The White House says the U.S. is strong enough to avoid a recession, but Jeff Bezos and Elon Musk think it’s already too late

October 23, 2022, 8:05 PM UTC
Brian Deese, Director of the National Economic Council
President Joe Biden and his top economic adviser, Brian Deese (above), disagree with CEOs about a possible recession.
Kevin Dietsch—Getty Images

Nearly every CEO expects a recession to the hit the U.S. in the next 12 to 18 months. Elon Musk and Jeff Bezos say it’s already too late to avoid one. 

Brian Deese, top economic adviser to President Joe Biden, thinks the U.S. economy has enough “strength and resilience” to shield it from a recession, he told the Financial Times this weekend.

Deese, director of the White House’s National Economic Council, told the British newspaper:

“If we look at where the United States are, two things are clear. One is that we have a degree of strength and resilience in the labour market and household balance sheets and in business investment. That is continuing to move our economy forward, and that’s really important.

“The second is that we are in a stronger position than…frankly, any other country to navigate through this transition without having to give up those gains.”

Recession warnings galore

His comments stand in stark contrast to a chorus of warnings and complaints from CEOs, top economists, and others that the U.S. is headed toward a recession.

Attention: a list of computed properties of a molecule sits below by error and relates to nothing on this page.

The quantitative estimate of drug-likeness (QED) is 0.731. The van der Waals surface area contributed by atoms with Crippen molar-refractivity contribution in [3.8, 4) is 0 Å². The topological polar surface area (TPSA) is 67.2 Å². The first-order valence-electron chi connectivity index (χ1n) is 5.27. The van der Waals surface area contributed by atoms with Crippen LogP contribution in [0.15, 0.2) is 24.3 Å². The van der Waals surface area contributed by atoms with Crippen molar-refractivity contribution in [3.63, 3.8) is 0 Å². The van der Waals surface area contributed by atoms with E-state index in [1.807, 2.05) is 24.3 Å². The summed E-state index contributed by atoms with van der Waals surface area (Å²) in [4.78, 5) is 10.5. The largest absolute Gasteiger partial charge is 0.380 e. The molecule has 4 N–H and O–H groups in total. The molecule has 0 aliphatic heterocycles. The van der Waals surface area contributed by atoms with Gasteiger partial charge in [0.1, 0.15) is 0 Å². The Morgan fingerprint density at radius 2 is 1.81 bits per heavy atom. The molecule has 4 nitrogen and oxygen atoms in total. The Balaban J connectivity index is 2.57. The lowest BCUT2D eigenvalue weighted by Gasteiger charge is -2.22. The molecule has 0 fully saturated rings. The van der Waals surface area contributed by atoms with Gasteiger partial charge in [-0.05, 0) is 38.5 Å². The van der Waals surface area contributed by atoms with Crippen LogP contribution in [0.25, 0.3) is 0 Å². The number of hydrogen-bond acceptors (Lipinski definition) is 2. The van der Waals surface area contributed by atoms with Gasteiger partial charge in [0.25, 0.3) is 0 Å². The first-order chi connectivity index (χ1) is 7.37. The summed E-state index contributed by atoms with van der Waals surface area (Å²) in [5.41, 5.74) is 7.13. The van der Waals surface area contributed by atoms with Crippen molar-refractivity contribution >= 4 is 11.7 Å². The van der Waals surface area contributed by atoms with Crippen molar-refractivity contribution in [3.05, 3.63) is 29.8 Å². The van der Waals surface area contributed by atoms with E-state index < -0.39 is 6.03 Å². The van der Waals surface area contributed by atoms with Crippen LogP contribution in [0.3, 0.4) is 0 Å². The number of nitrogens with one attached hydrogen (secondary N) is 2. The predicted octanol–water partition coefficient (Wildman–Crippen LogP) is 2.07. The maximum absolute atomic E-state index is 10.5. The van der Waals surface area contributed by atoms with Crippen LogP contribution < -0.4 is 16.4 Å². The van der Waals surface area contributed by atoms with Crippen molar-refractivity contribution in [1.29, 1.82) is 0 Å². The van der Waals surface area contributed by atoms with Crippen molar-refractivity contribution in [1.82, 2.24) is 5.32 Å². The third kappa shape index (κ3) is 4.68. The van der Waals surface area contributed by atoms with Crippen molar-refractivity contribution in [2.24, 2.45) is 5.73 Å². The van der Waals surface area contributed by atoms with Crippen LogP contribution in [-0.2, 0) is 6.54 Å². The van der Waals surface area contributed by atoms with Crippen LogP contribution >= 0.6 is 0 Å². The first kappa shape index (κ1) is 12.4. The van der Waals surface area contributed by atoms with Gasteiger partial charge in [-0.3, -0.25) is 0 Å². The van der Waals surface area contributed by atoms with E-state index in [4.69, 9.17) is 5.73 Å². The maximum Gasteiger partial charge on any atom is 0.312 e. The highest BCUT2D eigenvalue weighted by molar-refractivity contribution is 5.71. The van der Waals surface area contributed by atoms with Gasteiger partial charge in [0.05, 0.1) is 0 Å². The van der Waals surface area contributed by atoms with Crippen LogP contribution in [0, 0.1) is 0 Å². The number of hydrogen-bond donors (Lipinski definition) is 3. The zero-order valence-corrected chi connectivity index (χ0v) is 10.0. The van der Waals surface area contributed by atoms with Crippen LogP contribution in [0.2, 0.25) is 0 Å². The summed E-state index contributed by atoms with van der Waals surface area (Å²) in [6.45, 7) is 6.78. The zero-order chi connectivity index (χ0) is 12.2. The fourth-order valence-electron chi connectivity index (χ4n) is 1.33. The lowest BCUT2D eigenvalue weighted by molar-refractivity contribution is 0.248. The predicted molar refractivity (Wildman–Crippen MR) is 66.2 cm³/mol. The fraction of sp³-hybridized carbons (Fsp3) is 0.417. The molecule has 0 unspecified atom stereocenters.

Tesla CEO Elon Musk suggested this week that the U.S. is already in a recession—and it could last until the spring of 2024. 

Amazon founder Jeff Bezos sounded an alarm on the economy this week, too, warning people to “batten down the hatches” amid stubbornly high inflation and continuing stock market volatility.

Meanwhile, 98% of CEOs are preparing for a U.S. recession in the next 12 to 18 months, according to the Measure of CEO Confidence survey recently released by the Conference Board.

Barry Sternlicht, the billionaire CEO of Starwood Capital Group, took it further this week in an interview with Fortune. He criticized the Fed for using “old data” to attack the economy with unnecessary interest rate hikes and argued the economy is “breaking hard” as borrowing costs soar—meaning a recession is now all but inevitable. What’s more, he said, Fed Chair Jerome Powell and his “merry band of lunatics” are destroying faith in capitalism and leading America toward “social unrest.” 

Ken Griffin, CEO of hedge fund Citadel, has also warned about the deeper impact a recession could have. One so soon after the pandemic, he argues, could lead many Americans to believe the American dream is over.

“To be unemployed twice in such a short period of time, the diminution of job skills, career experience, derailment to future aspirations, a belief that the American dream is not achievable—those cultural and tangible impacts are really devastating,” Griffin said at the CNBC Delivering Alpha Investor Summit this month.

Economist Nouriel Roubini, meanwhile, believes a recession will hit the U.S. by year’s end—and that it will “severe, long, and ugly.”

Amid such warnings, optimistic messages from the White House can be jarring. Last weekend, Biden told reporters, “Our economy is strong as hell.”

Addressing complaints about the strong dollar hurting other economies, he replied, “The problem is the lack of economic growth and sound policy in other countries.” 

Biden did acknowledge the possibility of a recession in a CNN interview earlier this month, saying, “I don’t think there will be a recession. If it is, it will be a very slight recession. That is, we’ll move down slightly.” He added later, “It is possible. Look, it’s possible. I don’t anticipate it.”

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